David Sanchez has seen Pittsburgh at the forefront of producing environmentally sound projects ever since his first fellowship at Pitt in the mid-2000s.
Now, as an assistant professor in Pitt’s civil and environmental engineering department, he’s helping set up the Swanson School of Engineering’s new master’s program in sustainable engineering.
The new 30-credit degree, designed over the summer of 2016 and completed in early 2017, will base its selection criteria on the applicant’s academic record, prior degree accreditation, interest and test scores. It requires students to take five core courses, including Current Issues in Sustainability, meant to provide a common foundation for sustainability and unite all incoming graduate students with various backgrounds.
The Swanson School and the Swanson School’s Graduate and Online programs hosted an information session for the new master’s degree program Thursday night in Benedum Hall. It gave the attendees the opportunity to learn more about Pitt, gain a better understanding of how the program works and discuss the application. Pitt joins schools like Villanova and the Rochester Institute of Technology in offering a sustainable engineering masters degree.
Students enrolled in the program will be required to take five elective courses, such as Wastewater Collection and Treatment Plant Design, which instructs students on the process design and economic evaluation of wastewater collection and treatment systems.
Sanchez said the department has recruited and met with students interested in the new degree from universities across the nation, including Tulane University, Texas Christian University, Virginia Tech and Tufts University. Pitt held online information sessions for students who couldn’t make it to Pitt’s campus. Applications are now being accepted on rolling admission.
The program is hosted through Pitt’s Mascaro Center for Sustainable Innovation, and the degree is awarded through the Swanson School of Engineering. Sanchez credited the inspiration for the program to Jack Mascaro, the founder of the center.
“He gave momentum to all of the sustainability programs going on, the sustainability center, the year of sustainability,” he said. “You could say it was a natural evolution, but it was also something that was heavily championed by Jack Mascaro, there’s no doubt the center has been the key for sustainability at Pitt for longer than I can remember.”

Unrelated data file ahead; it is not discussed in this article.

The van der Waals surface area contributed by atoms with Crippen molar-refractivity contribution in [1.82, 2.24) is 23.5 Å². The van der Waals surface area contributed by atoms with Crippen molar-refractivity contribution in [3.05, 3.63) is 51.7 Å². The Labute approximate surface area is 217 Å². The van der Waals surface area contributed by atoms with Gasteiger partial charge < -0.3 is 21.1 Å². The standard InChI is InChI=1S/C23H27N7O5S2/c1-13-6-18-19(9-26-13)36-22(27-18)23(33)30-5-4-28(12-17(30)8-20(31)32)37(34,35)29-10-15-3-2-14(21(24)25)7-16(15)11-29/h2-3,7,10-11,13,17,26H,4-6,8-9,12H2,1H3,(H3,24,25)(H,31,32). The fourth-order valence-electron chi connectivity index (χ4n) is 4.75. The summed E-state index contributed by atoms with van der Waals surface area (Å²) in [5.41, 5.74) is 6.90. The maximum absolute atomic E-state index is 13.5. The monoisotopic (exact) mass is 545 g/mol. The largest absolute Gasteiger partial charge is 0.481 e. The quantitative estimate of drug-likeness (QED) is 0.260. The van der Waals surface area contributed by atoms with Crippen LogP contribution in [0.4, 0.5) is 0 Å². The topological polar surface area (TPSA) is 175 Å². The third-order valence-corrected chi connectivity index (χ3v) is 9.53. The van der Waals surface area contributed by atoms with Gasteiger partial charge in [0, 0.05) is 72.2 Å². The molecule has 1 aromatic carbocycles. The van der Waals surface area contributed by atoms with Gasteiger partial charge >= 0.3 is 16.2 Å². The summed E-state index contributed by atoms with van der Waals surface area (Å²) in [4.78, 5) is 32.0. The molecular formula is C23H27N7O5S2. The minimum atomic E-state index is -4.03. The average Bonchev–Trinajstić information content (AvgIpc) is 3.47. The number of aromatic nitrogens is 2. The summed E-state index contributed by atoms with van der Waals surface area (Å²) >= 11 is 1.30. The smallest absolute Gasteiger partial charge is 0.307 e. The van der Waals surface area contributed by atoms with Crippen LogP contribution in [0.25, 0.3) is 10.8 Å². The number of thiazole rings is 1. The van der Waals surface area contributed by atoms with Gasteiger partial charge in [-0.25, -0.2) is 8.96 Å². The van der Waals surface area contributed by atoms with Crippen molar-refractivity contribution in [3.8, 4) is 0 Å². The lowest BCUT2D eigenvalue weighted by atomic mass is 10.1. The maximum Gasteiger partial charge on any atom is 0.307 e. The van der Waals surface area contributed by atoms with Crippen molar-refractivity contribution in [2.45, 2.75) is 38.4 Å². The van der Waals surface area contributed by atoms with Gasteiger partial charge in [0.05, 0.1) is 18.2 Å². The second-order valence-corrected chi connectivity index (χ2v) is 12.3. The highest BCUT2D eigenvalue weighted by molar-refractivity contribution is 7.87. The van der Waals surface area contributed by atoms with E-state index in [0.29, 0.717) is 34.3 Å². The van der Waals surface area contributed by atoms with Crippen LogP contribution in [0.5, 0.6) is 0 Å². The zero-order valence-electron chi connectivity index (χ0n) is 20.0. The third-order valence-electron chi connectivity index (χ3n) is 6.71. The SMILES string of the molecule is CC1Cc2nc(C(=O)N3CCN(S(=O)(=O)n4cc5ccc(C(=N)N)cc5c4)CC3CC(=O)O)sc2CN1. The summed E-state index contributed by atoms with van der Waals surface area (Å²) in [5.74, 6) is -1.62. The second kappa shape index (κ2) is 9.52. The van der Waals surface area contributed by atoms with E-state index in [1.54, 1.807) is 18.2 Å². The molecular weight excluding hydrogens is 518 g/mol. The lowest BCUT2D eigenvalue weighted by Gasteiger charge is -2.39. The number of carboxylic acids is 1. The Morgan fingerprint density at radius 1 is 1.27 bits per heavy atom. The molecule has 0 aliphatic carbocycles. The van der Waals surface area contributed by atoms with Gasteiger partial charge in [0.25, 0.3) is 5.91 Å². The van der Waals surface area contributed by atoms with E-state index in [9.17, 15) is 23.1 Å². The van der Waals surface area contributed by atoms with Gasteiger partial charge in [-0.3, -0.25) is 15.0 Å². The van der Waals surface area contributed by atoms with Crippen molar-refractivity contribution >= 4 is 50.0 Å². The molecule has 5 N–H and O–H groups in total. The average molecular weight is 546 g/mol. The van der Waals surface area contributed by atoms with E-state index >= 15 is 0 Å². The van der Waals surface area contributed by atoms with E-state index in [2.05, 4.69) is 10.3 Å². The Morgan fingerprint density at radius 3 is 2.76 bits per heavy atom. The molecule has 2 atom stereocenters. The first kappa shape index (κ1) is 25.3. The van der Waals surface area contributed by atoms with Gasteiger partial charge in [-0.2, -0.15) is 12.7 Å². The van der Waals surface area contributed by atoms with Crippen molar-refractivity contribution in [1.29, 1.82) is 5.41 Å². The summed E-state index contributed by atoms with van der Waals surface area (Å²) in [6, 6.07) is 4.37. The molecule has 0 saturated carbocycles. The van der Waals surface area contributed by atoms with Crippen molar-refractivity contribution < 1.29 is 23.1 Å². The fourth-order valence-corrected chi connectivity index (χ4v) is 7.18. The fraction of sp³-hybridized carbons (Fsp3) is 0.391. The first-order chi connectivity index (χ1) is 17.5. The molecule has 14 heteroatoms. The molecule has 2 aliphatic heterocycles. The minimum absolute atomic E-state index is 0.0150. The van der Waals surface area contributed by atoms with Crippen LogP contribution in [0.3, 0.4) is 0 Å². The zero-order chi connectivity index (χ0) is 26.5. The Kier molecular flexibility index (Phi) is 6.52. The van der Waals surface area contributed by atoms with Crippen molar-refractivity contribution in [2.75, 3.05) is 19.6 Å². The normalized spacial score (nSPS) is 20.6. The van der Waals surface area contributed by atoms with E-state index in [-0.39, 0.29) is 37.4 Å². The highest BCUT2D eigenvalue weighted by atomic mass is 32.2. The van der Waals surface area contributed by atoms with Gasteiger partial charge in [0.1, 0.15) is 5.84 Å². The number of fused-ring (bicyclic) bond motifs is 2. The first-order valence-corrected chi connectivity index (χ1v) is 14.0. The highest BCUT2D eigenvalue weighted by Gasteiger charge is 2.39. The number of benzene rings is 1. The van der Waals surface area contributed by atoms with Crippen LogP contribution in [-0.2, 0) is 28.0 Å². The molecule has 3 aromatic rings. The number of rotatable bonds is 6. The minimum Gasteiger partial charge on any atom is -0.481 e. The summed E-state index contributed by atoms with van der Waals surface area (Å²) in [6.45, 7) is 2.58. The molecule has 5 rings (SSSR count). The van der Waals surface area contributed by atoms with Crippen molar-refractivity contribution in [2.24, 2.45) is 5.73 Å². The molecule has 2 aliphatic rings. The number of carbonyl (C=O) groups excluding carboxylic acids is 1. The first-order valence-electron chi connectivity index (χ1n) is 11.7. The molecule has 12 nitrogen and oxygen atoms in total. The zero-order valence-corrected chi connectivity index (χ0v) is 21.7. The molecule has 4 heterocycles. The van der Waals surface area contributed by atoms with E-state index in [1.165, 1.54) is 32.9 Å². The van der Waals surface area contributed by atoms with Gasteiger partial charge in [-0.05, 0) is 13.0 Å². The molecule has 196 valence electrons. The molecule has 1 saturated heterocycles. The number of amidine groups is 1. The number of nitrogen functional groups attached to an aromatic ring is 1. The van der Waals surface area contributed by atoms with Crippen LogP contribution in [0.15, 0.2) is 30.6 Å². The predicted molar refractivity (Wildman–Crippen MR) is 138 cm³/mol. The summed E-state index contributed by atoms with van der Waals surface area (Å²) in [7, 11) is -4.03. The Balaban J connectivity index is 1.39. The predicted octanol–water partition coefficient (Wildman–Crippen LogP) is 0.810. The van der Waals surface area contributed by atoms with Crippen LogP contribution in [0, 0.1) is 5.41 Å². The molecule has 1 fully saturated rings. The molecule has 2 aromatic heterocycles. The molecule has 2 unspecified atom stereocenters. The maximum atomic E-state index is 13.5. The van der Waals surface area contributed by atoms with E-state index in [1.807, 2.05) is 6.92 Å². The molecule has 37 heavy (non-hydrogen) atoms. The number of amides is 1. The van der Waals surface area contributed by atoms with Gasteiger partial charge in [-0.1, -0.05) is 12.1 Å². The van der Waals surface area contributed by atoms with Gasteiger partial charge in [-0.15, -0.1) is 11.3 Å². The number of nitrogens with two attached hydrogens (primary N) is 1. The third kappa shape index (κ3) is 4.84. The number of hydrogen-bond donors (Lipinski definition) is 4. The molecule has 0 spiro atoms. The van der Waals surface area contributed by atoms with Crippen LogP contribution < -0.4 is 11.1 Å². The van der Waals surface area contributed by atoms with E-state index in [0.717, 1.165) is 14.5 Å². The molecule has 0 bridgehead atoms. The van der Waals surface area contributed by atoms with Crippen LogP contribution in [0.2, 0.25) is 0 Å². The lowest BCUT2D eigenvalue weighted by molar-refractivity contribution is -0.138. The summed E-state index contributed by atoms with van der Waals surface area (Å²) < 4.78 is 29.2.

While Sanchez credited Mascaro as the primary organizer of the program, Stephanie Opalinski, the senior manager of graduate engineering recruitment and energy educational programs, said it was Pittsburgh’s reputation in the STEM field that contributed to the creation of the new program. She cited how Pittsburgh was accredited as one of the top 10 cities for STEM-related job prospects, and CNN released an article naming Pittsburgh as one of the top cities “living in the future”.
Opalinski also said the program was looking forward to being “hands-on” with its students, so a low number of people enrolled in the program is ideal.
“We have a chance to engage with the students and make sure that they really understand this new program,” she said.
Opalinski also said the organizers of the program told applicants that their background shouldn’t stop them from applying. She said the program is open to non-engineering STEM majors, as well as students from other backgrounds, such as business.
Sanchez, along with Opalinski, said the program would accept applications from anyone that met the requirements, such as maintaining a B-average during undergraduate studies and completing the Graduate Record Examination. He also emphasized that he considers letters of recommendation more important than GRE scores, because he wants to know the character and experience of the students he is admitting.
“As long as they’re not afraid to go in and take whatever they need to catch up, such as prerequisites, they’d be welcome,” he said.
The presentation included details about potential hands-on experience students could gain in doing research on applying sustainable engineering practices at a local level.
Sanchez said the program is flexible enough to allow students the chance to complete an independent study if they want to.
Julia Mounat, a junior microbiology major, said she did not know much about the program at the beginning of the information session but had an interest in engineering despite not studying it for her undergrad. As a major in the STEM field, she had noticed that sustainability was becoming increasingly relevant across all fields.
“I want to understand what it [the degree] does and what people with this degree can do with it,” she said.
Sanchez said the program will be housed under multiple departments in the engineering school, so there is some flexibility in the curriculum depending on a student’s interests.
“Whether it is identifying problems, or fostering certain technology, processes, products, the idea is translation, many of you have fundamental expertise or fundamental backgrounds,” he said. “The idea is how do you translate the change you wish to see in the world with respect to sustainability.”